Federal sharpshooters killed 238 deer and discovered two new cases of chronic wasting disease (CWD) inside a concentrated area of southeastern Minnesota’s disease management zone before ending their campaign Sunday.
Lou Cornicelli, the leading big game researcher for the Department of Natural Resources (DNR), said the agency is finished with a three-pronged effort that removed and tested 1,133 adult whitetails from Fillmore County since Dec. 31.
Including all test results dating to November, the DNR confirmed CWD in 10 deer clustered between Preston and Lanesboro. An 11th case was documented five miles north of the cluster.
Thinning the herd in Fillmore County became a DNR priority in November when the outbreak was detected in two whitetails shot by hunters one mile apart.
The fatal neurological disease is contagious among deer, making it important for wildlife managers to narrow the chances of deer-to-deer contact during an outbreak.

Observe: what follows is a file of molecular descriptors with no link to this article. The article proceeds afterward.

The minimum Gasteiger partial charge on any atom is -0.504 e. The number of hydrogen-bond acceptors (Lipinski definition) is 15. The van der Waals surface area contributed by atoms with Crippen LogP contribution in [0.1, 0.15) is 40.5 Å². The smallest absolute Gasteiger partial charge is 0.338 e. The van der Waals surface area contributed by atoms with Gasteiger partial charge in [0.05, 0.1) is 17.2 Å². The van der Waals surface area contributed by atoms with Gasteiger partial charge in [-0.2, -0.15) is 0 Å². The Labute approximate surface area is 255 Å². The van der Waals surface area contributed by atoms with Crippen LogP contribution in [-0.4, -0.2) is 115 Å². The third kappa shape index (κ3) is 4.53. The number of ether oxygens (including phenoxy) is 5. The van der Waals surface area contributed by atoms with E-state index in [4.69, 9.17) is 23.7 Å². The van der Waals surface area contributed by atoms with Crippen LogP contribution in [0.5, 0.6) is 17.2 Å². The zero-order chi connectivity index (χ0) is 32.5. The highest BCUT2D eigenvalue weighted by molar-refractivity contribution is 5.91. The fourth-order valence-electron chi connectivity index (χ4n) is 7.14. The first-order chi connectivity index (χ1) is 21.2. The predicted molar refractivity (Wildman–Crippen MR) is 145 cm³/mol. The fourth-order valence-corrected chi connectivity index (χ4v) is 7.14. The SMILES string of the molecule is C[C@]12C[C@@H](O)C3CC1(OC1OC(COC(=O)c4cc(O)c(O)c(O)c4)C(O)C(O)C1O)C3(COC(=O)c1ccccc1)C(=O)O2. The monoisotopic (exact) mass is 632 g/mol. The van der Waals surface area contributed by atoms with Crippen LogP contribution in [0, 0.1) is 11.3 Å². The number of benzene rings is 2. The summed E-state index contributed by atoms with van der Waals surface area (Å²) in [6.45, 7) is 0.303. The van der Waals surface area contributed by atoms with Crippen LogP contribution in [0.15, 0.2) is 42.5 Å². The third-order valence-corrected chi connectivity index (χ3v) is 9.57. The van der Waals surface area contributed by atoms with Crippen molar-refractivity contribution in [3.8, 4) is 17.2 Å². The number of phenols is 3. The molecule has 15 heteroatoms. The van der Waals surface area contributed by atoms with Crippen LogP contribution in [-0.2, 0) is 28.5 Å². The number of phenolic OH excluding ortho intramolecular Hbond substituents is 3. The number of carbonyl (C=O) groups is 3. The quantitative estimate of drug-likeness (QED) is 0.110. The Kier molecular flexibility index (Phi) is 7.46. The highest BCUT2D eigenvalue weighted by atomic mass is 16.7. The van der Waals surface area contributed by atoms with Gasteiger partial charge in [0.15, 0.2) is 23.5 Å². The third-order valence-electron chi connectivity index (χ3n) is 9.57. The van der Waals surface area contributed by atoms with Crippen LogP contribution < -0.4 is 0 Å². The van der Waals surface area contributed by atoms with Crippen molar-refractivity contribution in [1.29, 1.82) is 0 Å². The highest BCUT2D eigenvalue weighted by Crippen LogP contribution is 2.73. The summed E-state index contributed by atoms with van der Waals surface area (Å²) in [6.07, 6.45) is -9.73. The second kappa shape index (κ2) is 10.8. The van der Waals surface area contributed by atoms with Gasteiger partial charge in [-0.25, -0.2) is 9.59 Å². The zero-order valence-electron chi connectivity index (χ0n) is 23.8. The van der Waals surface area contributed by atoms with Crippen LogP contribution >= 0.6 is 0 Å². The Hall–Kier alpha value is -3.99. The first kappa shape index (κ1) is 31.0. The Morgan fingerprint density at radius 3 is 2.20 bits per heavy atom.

The same strategy appeared to stop Minnesota’s first outbreak of CWD in wild deer when it was discovered six years ago in a single whitetail near Pine Island.
After nearly 3,000 deer were harvested inside the disease zone and tested for CWD during the regular hunting season, the DNR authorized a special two-week hunt that began Dec. 31. The landowners in the area received special shooting permits to add to the removal effort.
Cornicelli estimates a 10 to 15 percent reduction in deer density for the disease management zone. In the pocket of land between Preston and Lanesboro targeted exclusively by sharpshooters, the herd purposely was reduced by more than 15 percent because the disease was concentrated there.
The DNR said it responded aggressively to the outbreak because it believes the disease originated from a single source of infection and can be stopped. The source of that infection is still under investigation.
“I don’t think we are dealing with something that has spread across the landscape,” Cornicelli said Tuesday.